Sunday, January 22, 2012

The Florida Firewall

Newt Gingrich's dramatic comeback in South Carolina has recast the Republican race through a new lens.  A week ago, we all believed that Mitt Romney won Iowa, he dominated in New Hampshire and was well on his way to winning South Carolina.  The Florida race was almost an afterthought as everything would be done but the crying if he swept the first 3 contests.

We have since learned that, in fact, Rick Santorum won the Iowa Caucuses.  Granted, the difference between an 8 vote win by Romney (as we thought on caucus night) and a 34 vote win for Santorum (as we have since learned) is largely psychological - they still both get 7 delegates in either scenario, but the psychology is important, because I firmly believe that the Santorum surge in New Hampshire would have been larger had people known he had won the first race.

The psychology now is that the race is 1-1-1 headed to Florida.

If we look to history in who will win this race, it does nothing but confuse us. I wrote an earlier blog showing how it has always been essential for a prospective GOP nominee to win either Iowa or New Hampshire.  The other historical fact that I hadn't mentioned is that the ultimate GOP nominee has also won South Carolina every race in the past 30 years.  Being that Gingrich won South Carolina but not Iowa or New Hampshire, one of those two historical trends is about to be broken.

Florida is an odd beast for the next race.  The state itself is a swing state, but its primaries are closed (neither Independents nor Democrats can participate) as opposed to the open primary we just saw, so the primary electorate tends to be fairly conservative.  Tea Party loyalist Marco Rubio thumped well-established moderate Charlie Crist in the GOP Senate primary in 2010.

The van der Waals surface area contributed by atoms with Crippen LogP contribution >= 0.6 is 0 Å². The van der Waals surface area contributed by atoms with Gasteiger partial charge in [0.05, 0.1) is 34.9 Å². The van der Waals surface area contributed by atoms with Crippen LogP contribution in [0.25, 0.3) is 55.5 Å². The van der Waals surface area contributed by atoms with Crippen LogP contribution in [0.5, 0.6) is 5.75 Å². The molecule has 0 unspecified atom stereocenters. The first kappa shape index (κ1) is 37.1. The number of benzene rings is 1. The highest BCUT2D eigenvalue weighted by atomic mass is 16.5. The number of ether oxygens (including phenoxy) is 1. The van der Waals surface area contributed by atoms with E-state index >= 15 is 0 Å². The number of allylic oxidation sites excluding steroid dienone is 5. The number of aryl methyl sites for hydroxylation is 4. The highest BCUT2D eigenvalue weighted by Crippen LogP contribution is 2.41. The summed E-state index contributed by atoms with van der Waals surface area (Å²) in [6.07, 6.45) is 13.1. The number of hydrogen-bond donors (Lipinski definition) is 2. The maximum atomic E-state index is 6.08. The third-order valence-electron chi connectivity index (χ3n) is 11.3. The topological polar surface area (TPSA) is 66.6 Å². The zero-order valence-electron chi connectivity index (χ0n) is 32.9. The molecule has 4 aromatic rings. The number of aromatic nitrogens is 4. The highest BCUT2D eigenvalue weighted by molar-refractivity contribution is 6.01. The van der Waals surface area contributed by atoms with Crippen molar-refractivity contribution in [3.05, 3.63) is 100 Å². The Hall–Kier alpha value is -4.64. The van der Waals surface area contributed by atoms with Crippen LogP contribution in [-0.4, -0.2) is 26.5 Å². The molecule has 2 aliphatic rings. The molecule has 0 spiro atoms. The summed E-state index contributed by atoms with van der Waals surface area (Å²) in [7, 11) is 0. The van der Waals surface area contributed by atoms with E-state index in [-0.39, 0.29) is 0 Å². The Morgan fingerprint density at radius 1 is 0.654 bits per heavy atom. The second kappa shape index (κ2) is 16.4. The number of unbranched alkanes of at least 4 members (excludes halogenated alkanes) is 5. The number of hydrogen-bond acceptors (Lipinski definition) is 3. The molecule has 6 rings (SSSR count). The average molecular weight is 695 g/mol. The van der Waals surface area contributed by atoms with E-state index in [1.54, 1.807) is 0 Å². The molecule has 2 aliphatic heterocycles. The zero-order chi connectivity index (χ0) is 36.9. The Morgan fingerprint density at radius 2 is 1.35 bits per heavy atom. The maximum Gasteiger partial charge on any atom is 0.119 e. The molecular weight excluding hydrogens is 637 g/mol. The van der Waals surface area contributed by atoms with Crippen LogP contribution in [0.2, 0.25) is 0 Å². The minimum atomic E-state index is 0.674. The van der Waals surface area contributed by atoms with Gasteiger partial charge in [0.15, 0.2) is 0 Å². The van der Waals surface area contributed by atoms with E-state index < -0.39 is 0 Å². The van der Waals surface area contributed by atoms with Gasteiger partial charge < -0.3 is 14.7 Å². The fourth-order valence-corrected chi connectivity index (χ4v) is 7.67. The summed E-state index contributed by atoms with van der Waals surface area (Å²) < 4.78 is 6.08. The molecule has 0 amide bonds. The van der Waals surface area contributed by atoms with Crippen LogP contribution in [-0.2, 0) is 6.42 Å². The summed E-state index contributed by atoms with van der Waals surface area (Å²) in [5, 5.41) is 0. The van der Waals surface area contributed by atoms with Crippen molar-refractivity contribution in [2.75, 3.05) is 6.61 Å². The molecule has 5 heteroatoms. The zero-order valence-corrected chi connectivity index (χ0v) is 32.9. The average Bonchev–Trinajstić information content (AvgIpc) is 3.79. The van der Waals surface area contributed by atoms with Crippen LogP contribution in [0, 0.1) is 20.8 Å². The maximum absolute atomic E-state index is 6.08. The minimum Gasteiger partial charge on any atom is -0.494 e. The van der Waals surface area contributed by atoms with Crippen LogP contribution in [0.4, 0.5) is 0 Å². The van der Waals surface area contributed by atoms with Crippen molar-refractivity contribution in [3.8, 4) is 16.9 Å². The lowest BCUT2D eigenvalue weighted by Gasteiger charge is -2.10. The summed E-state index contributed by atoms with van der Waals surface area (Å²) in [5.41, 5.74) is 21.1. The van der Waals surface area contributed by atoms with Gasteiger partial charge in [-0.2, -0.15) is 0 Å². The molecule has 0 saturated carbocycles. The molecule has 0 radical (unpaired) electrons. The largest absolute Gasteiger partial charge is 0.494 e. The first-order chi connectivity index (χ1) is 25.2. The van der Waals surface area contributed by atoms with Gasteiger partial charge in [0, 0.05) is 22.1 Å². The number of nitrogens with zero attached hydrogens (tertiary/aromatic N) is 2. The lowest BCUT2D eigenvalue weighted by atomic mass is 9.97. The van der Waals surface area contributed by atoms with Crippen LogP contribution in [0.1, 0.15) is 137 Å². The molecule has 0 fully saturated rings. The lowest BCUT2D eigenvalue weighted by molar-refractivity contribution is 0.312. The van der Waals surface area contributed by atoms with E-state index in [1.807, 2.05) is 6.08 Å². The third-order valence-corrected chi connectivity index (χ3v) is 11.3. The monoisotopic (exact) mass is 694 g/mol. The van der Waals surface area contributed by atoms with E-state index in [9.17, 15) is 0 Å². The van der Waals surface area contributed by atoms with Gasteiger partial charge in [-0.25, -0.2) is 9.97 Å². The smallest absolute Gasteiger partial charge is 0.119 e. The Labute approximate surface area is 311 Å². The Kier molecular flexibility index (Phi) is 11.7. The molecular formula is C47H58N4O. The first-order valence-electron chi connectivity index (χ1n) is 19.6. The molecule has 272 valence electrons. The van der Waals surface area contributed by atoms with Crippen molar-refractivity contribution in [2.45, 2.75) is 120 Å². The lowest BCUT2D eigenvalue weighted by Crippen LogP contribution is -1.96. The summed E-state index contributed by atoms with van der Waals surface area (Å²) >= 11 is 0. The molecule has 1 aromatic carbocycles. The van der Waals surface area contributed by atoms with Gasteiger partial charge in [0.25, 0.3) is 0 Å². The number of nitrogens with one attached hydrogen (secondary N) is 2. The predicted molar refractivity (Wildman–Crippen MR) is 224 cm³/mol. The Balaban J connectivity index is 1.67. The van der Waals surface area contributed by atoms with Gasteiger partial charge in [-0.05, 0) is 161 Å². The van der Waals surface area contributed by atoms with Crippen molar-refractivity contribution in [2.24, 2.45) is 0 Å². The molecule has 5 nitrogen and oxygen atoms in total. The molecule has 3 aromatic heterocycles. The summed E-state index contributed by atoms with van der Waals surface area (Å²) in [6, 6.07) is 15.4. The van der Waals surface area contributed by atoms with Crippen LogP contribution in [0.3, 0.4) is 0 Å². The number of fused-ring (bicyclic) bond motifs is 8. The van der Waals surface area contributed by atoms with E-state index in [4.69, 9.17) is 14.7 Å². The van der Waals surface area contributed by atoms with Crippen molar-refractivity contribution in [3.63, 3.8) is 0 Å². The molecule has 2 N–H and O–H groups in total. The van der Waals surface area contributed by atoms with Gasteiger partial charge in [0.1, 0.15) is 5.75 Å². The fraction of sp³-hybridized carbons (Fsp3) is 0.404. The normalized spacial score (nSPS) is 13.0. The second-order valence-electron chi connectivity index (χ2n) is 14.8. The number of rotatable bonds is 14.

All of the polls to date show Mitt Romney with a 20%+ lead over both Santorum and Gingrich.  But if we've learned anything in the past week, it is that those numbers can shift and fast.  And they will.  When new polls come out early next week that are sampled after the Gingrich win in South Carolina, he will be a lot closer.  Whether he can win remains an open question.

Romney will come out punching a lot harder - he has to.  The negative ad money will be mind-boggling on all sides of the campaign.  And, as has been the trend this year, the two debates in Florida next week will be critical to determining the fate of the race.

Mitt Romney is still the favorite to ultimately wrap up the GOP nomination.  After Florida, we have the Nevada Caucus 4 days later, which would seem inhospitable turf to Gingrich (although it's a race that Ron Paul could surprise in), then 3 days after that two meaningful primaries (Colorado and Minnesota) and one primary that doesn't count (Missouri holds a primary but awards delegates based on a caucus later in the season...Gingrich isn't even on the ballot in the Missouri primary.)  There are a few events over the next few weeks, including the Maine Caucus on Feb 11, big ticket primaries in Arizona and Michigan on Feb 28 and the Washington caucus on Mar 3.  But the big prize is Super Tuesday, March 6, where 10 states hold nominating contests at once. 

Whether Gingrich can compete on a Super Tuesday scale is directly related to whether he can show well in the states leading up, and most critically Florida.  If he finds a way to pull off an upset in Florida, then I would place him at even money with Romney to win the nomination.  If Romney wins Florida soundly, it will silence the Newt momentum.

As of this morning, Intrade has the odds on an ultimate Mitt Romney nomination at 72%.  But they were over 90% a week ago.

Somewhere in the White House, Barack Obama is letting out a laugh.

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